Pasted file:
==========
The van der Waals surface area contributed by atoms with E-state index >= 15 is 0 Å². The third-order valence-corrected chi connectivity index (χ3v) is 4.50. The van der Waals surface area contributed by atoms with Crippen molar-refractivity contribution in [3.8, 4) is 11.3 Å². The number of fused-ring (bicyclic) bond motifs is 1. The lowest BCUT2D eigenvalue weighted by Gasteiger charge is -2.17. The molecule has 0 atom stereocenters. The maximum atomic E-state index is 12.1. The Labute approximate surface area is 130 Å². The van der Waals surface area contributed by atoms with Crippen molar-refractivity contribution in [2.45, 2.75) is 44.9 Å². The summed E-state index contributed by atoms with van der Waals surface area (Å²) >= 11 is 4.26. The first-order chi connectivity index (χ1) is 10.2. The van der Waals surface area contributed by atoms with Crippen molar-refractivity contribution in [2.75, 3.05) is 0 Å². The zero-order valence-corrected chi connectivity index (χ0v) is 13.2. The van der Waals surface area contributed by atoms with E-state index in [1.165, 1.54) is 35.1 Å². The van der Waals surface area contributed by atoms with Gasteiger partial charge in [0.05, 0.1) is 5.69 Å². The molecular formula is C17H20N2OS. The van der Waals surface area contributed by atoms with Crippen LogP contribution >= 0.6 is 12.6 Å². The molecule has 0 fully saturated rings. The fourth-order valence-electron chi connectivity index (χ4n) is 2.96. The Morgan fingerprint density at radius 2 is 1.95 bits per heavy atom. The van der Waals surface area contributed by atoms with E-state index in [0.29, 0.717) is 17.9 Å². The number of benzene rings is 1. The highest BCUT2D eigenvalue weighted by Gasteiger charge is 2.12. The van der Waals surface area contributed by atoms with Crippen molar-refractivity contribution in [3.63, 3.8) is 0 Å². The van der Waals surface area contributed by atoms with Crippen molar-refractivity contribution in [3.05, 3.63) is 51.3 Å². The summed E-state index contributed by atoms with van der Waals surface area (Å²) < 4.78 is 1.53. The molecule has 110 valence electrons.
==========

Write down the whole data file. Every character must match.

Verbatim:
The van der Waals surface area contributed by atoms with E-state index >= 15 is 0 Å². The third-order valence-corrected chi connectivity index (χ3v) is 4.50. The van der Waals surface area contributed by atoms with Crippen molar-refractivity contribution in [3.8, 4) is 11.3 Å². The number of fused-ring (bicyclic) bond motifs is 1. The lowest BCUT2D eigenvalue weighted by Gasteiger charge is -2.17. The molecule has 0 atom stereocenters. The maximum atomic E-state index is 12.1. The Labute approximate surface area is 130 Å². The van der Waals surface area contributed by atoms with Crippen molar-refractivity contribution in [2.45, 2.75) is 44.9 Å². The summed E-state index contributed by atoms with van der Waals surface area (Å²) >= 11 is 4.26. The first-order chi connectivity index (χ1) is 10.2. The van der Waals surface area contributed by atoms with Crippen molar-refractivity contribution in [2.75, 3.05) is 0 Å². The zero-order valence-corrected chi connectivity index (χ0v) is 13.2. The van der Waals surface area contributed by atoms with E-state index in [1.165, 1.54) is 35.1 Å². The van der Waals surface area contributed by atoms with Gasteiger partial charge in [0.05, 0.1) is 5.69 Å². The molecular formula is C17H20N2OS. The van der Waals surface area contributed by atoms with Crippen LogP contribution >= 0.6 is 12.6 Å². The molecule has 0 fully saturated rings. The fourth-order valence-electron chi connectivity index (χ4n) is 2.96. The Morgan fingerprint density at radius 2 is 1.95 bits per heavy atom. The van der Waals surface area contributed by atoms with E-state index in [0.29, 0.717) is 17.9 Å². The number of benzene rings is 1. The highest BCUT2D eigenvalue weighted by Gasteiger charge is 2.12. The van der Waals surface area contributed by atoms with Crippen molar-refractivity contribution in [3.63, 3.8) is 0 Å². The van der Waals surface area contributed by atoms with Crippen molar-refractivity contribution in [3.05, 3.63) is 51.3 Å². The summed E-state index contributed by atoms with van der Waals surface area (Å²) < 4.78 is 1.53. The molecule has 110 valence electrons.